Wednesday, February 07, 2007

Actions and Intentions

When I was in the CoC, there was a big disconnect with reality regarding intentions, especially regarding how we can know whether they are good or bad. In fact, intentions weren't talked about a whole lot, it wasn't often acknowledged that there was a difference between a bad action and a bad intention. This disconnect with reality often caused us to judge intentions unfairly, assuming that a bad action automatically indicated a bad intention. The focus was always on the outside, and rarely on the inside.

An obvious example of this kind of thinking is apparent on a few recent threads on the Preacher's Files. Specifically in this thread about Mary, and this thread about priestly robes and garments.

In the first thread, when talking about prayers and the usual "vain repition" verse, it does not even occur to the participating CoC members to acknowledge the difference between repitition, and vain repitition. They assume that all repitition must necessarily be vain. Because of this, they automatically judge anyone who participates in any kind of repetitive prayer as praying in vain.

Another example in the same thread is the use of statues. Again, a statue may certainly be used in an idolatrous way, by bowing down to it, believing the statue itself is somehow a deity higher than God. This is what God condemns. But the fact that someone may have a statue in front of them while they pray does not necessarily mean that they are treating the statue itself as a deity, as an idol. Anyone who recognizes the intention as distinct from the action can see this easily. But if someone has been taught that the two are inextricably entertwined, it is much harder for them to give someone the benefit of the doubt, and assume good intentions. No matter how much I may personally try to convince them that I do not think the statue itself is higher than God, they will discount my words because they cannot separate an action from an intention.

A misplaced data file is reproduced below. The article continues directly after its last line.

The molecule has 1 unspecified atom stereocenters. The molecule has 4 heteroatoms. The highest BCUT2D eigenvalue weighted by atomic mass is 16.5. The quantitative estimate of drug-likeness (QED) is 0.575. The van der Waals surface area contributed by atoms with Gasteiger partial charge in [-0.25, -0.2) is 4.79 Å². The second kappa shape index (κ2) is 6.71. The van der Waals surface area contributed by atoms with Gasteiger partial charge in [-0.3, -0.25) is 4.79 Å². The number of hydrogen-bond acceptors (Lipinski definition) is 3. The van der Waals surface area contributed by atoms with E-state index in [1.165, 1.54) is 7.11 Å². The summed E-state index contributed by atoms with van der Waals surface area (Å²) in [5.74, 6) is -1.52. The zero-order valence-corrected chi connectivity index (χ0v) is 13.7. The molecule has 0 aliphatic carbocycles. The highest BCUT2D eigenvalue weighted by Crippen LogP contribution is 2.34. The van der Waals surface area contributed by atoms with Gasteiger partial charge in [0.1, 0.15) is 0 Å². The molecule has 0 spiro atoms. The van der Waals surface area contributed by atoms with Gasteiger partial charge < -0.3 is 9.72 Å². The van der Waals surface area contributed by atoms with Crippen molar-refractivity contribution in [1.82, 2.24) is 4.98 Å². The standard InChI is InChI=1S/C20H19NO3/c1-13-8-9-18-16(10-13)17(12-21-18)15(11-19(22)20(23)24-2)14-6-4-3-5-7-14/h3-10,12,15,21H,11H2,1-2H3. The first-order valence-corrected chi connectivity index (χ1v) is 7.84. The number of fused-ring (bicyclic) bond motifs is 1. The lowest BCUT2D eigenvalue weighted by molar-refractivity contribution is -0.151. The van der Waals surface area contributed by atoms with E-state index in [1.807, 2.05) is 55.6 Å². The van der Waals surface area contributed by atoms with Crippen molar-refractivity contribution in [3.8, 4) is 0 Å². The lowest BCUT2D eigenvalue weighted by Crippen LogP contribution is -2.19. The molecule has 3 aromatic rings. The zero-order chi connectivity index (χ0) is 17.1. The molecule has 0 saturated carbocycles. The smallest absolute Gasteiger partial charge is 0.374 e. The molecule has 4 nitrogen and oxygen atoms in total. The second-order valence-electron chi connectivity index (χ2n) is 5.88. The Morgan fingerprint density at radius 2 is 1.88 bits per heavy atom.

In the second thread, there are several expressions of incredulity at the idea that a priest wearing robes could be for any other reason than to puff himself up, show that he is more holy, etc. Again, this shows a failure to separate actions from intentions. I wasn't even asking that they agree that robes are ok, only trying to explain how wearing robes doesn't necessarily mean someone is trying to draw attention to himself.

This unwillingness to separate actions from intentions is a dangerous thing, because it leads to the idea that we can always judge people's intentions strictly by their actions. This leads to the judgemental attitude that so many who leave the CoC have been hurt by. It also leads to a scary understanding of a God who does not distinguish between actions and intentions, so that people are left to fearfully hope they have not unintentionally sinned without realizing it. It also leads to the idea that as long as our actions are ok, as long as we are keeping up appearances, it must necessarily follow that our intentions, our heart, needs no work, which leads to more pride. It's a sad, downward spiral that many well-meaning CoC members don't even realize is happening. But I always hold out hope that they may come to see the difference between actions and intentions, and to see the importance of acknowledging that difference. This realization is what first led me to where I am today.


Cheryl said...